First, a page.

I don’t really know. There’s no formula. Any song can be a hit. It doesn’t have a certain beat, a certain lyric, a certain something. I don’t know. Sometimes you can just tell when it’s special.

You’re working on new music for your own album due out this fall. What can you tell me about?

It’s definitely in the works. I’m in this phase of just wanting to put out the songs instead of waiting for it all to be done … I don’t know, I have all these amazing songs that I want to start releasing.

You’ve open about your challenges with anxiety and depression. Why has it been so important for you to be so forthcoming about it?

I feel like it’s something not a lot of people talk about and I know that when I had anxiety I always felt like I was burdening other people with my problems. I would talk to someone and I would see someone’s eyes glaze over and it would always make me feel a little insecure to tell people how I was feeling. I just want people to know that they don’t have to be scared. There’s someone out there that’s willing to listen. Even if it’s someone’s close friend, or an aunt. There’s always one person out there that’s willing to listen to you. Don’t be scared to talk about it. If you don’t talk about it, it only makes it worse.

It’s so true. And there’s always someone you can call to listen. In our last few minutes, I thought it would be fun to go through some of your own hits and hits you’ve written for other artists — and for you to give me some of the cool backstory behind them. Let’s start with your own song, “Issues.”

I wrote “Issues” about my shitty-ass boyfriend, and that song was the best thing that ever came out of that relationship (laughs).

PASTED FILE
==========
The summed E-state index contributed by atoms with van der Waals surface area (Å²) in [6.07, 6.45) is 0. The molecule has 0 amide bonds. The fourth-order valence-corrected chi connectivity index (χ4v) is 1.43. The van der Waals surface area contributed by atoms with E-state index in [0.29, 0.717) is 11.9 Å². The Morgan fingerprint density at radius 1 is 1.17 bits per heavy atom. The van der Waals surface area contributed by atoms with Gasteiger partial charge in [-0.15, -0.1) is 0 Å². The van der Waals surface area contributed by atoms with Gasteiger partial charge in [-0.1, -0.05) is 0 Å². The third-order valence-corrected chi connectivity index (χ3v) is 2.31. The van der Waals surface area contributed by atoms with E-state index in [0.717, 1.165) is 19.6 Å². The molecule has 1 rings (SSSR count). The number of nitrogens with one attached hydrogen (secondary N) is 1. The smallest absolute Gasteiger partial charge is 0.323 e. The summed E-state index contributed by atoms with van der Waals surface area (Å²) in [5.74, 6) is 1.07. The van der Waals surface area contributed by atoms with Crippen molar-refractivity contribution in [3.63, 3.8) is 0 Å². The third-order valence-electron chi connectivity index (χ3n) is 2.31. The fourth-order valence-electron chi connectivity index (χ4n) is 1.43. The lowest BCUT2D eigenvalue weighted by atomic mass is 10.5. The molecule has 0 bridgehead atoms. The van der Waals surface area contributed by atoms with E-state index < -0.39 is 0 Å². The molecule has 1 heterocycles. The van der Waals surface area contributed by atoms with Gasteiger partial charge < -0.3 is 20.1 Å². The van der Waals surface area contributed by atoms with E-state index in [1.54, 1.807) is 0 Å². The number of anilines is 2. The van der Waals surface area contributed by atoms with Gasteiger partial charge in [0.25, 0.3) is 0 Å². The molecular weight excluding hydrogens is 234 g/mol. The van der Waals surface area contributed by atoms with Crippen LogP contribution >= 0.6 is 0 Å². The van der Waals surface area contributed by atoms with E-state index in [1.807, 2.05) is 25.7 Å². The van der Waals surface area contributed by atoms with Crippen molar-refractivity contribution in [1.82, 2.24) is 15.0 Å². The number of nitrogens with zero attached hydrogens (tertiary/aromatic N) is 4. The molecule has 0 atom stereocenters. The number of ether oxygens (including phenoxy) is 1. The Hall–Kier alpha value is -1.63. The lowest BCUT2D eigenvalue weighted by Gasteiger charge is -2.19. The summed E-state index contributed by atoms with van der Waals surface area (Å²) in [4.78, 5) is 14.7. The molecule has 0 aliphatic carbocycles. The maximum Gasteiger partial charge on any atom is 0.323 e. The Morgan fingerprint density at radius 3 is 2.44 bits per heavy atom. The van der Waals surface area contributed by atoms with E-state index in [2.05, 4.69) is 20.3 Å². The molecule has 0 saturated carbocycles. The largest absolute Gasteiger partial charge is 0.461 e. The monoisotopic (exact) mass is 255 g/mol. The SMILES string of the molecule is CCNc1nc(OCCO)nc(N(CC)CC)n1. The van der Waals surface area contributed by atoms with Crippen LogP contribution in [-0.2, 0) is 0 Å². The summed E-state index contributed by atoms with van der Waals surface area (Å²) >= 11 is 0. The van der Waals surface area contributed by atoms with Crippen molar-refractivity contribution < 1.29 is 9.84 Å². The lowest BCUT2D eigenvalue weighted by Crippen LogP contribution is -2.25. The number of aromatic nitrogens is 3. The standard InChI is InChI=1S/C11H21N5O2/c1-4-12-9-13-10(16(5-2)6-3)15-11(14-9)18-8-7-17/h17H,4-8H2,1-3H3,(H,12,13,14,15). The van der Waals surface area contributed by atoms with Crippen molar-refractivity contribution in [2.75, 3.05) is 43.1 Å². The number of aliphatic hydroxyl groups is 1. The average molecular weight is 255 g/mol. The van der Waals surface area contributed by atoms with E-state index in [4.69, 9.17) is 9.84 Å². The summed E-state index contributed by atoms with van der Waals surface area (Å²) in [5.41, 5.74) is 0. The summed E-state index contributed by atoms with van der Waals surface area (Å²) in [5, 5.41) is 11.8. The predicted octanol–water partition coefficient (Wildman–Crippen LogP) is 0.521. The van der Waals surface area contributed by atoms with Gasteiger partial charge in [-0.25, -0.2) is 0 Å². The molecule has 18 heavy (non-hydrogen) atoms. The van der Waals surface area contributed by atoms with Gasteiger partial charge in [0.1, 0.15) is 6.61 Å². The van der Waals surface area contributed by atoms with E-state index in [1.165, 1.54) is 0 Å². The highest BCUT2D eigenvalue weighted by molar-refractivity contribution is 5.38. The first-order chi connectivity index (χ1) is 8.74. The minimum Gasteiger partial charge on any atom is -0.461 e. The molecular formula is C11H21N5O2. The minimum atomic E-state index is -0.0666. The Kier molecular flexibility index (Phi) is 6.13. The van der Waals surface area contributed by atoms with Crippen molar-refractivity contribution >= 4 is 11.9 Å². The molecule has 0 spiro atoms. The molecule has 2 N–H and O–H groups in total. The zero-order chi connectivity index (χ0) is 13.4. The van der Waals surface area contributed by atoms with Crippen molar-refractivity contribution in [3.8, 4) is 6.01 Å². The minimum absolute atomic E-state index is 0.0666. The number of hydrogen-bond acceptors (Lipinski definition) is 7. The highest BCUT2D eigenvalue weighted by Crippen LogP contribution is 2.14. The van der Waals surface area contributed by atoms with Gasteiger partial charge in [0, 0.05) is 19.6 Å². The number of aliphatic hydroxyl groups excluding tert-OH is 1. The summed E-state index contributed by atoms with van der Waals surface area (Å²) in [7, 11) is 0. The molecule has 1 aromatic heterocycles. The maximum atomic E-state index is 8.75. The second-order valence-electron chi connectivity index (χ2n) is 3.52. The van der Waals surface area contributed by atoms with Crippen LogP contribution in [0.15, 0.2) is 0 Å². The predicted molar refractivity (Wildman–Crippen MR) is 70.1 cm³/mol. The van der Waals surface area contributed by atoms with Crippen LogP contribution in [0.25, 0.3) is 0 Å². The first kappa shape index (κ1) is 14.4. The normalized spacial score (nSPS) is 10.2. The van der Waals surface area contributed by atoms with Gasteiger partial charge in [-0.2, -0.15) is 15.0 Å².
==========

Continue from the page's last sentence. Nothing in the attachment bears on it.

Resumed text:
What about Justin Bieber’s “Sorry”?

We wrote that, gosh, three years ago. It was just one of those things when all of the perspectives came together to make it.

How about “Hands to Myself” by Selena Gomez?

“Hands to Myself” was a beautiful accident. I sang the chorus of that song in a voice note and then when we were figuring out what we wanted to do with Selena I played it and we hashed it out. And it became what it is.

“Fire Starter” by Demi Lovato?

Oh gosh, I wrote that song so long ago. I wrote that song with Lindy Robbins. That was actually one of the first songs I ever got placed as a songwriter. That’s a special one for me.

Nick Jonas’ “Close”?

That one was two years ago. I love Nick. I think he’s super talented and really special. I actually think one of the original demos of that song was me and him. And then we got Tove Lo on it. It was almost him and I.

Keith Urban and Julia Michaels perform at the 53rd Academy of Country Music Awards on April 15, 2018, in Las Vegas, Nevada.
Keith Urban and Julia Michaels perform at the 53rd Academy of Country Music Awards on April 15, 2018, in Las Vegas, Nevada.

Last one ― that’s more recent: Keith Urban’s “Coming Home.”

Keith already had a bulk of the idea done. And he was like, “I really love the way that you do your melodies. They’re really interesting. I just want to see what you can do on this song with me.” And we wrote “Coming Home” together and we performed it on the ACMs and we’ve basically been friends ever since.